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UCLA engineers unveil AI 'voice patch' to restore speech

A multi-disciplinary team of engineers at UCLA has developed a pioneering artificial intelligence device that could give voice back to millions of people suffering from speech disorders worldwide.



The researchers introduced a flexible electronic patch that unobtrusively adheres to the throat and uses AI to convert detected muscle movements into intelligible speech, effectively allowing users to "speak" without using their vocal cords.


Voice impairments stemming from injury, illness, surgery or other conditions can severely impact quality of life by hampering crucial verbal communication abilities. An estimated 30% of people experience some form of voice disorder during their lifetime.


Current treatments like surgery, implants or speech therapy often provide limited effectiveness and can be invasive or inconvenient. But UCLA's new voice patch aims to offer a non-invasive, wearable solution harnessing the power of AI and smart biomedical sensing.


"This device incorporates cutting-edge AI to essentially recode how speech is produced," said Sam Emaminejad, an assistant professor of electrical and computer engineering who led the research published in Nature. "It could be life-changing for people with voice disorders to regain clear, audible speech without taxing their vocal cords."


The featherweight, 7-gram patch contains two main components working in tandem. The first uses a novel flexible magnetoelastic sensor layer to precisely detect muscular movements in the larynx, even subtle motions not producing audible sounds.


Signals representing these nearly imperceptible movements are captured and processed by an embedded AI model, which translates the neuromuscular patterns into the words or phrases the user intended to speak.


The second patch layer contains a compact speaker that regenerates those reconstructed words, producing clear synthesized speech that effectively bypasses any vocal cord malfunction or impairment.


In initial tests with eight healthy subjects, the AI voice patch accurately interpreted and verbalized short phrases like "I love you" with a striking 95% accuracy across hundreds of samples, based solely on mapped laryngeal muscle signals.


"The promising results suggest this technology could work well for patients regardless of their type of voice disorder, since it doesn't rely on acoustic audio signals," said Emaminejad. "It taps into the neuromuscular instructions from the brain that would normally control the vocal cords before any impairment intervenes."


The UCLA team plans to soon begin clinical trials with various patient populations suffering from voice impairments. They are optimistic the technology can improve lives while overcoming limitations of current voice restoration methods.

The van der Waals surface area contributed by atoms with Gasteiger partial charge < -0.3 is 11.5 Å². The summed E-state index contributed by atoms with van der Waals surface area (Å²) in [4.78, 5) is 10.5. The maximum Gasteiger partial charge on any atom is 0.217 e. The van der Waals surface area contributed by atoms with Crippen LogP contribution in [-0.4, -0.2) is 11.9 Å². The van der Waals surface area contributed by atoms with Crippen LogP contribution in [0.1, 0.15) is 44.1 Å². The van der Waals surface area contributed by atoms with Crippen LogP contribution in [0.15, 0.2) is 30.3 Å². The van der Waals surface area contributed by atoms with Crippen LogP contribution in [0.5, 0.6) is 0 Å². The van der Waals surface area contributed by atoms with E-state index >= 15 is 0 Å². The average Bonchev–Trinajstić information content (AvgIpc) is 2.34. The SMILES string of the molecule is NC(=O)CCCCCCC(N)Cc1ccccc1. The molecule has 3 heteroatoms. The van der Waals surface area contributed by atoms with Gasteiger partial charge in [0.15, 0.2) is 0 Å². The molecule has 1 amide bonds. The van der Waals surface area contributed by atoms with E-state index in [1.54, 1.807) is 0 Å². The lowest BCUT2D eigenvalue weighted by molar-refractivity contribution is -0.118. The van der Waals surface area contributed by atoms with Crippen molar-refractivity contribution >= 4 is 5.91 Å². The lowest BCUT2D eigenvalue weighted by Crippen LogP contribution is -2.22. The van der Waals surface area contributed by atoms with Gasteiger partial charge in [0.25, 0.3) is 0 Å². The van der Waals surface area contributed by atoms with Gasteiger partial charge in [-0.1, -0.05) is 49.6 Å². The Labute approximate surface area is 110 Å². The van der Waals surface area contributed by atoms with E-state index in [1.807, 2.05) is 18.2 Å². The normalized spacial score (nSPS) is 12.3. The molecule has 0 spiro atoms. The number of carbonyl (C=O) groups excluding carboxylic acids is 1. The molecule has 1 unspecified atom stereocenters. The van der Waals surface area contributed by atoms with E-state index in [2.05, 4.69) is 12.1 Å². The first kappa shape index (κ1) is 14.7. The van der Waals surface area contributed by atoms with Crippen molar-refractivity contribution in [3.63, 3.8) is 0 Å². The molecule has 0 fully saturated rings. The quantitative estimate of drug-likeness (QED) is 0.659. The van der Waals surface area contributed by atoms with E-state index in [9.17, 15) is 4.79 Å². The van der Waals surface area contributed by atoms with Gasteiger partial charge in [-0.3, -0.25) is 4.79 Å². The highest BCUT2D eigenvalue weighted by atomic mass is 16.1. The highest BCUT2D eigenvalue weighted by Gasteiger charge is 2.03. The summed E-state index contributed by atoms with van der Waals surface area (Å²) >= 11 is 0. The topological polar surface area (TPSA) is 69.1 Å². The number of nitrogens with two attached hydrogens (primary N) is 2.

"Many existing voice aids like implants or electrolarynx devices can sound unnatural and require intensive re-training for patients who can't use their vocal cords," said Xuan Huang, a study co-author and materials science researcher. "Our voice patch overcomes those barriers through more advanced AI for real language mapping and sophisticated biocompatible materials."


The patch is primarily constructed from polydimethylsiloxane polymer, known for its flexibility, stretchability and biocompatibility with human skin. This soft, pliable composition allows the device to conform comfortably to the complex throat contours while precisely tracking underlying muscle activity.


Beyond treating voice disorders, the engineers believe their AI neuromuscular-decoding framework could extend to broader intelligent wearables that translate neuromuscular signals into computer instructions, effectively transforming the human body into a biological computer interface.


"From prosthetics to rehabilitative biomasks, this is just the first wave of devices that can decode neuromuscular electrical signals using large AI language datasets," said Emaminejad. "The possibilities could be endless for restoring human communication abilities and augmenting the the physical human experience."


While still in early stages, UCLA's voice patch breakthrough represents a major milestone toward advanced AI and sensing technology becoming seamlessly integrated with the human form.


If future clinical trials prove its efficacy across different disorders, the voice patch could usher in a new era of intelligent, unobtrusive devices capable of empowering those impacted by disabilities and physiological impairments once considered insurmountable barriers.

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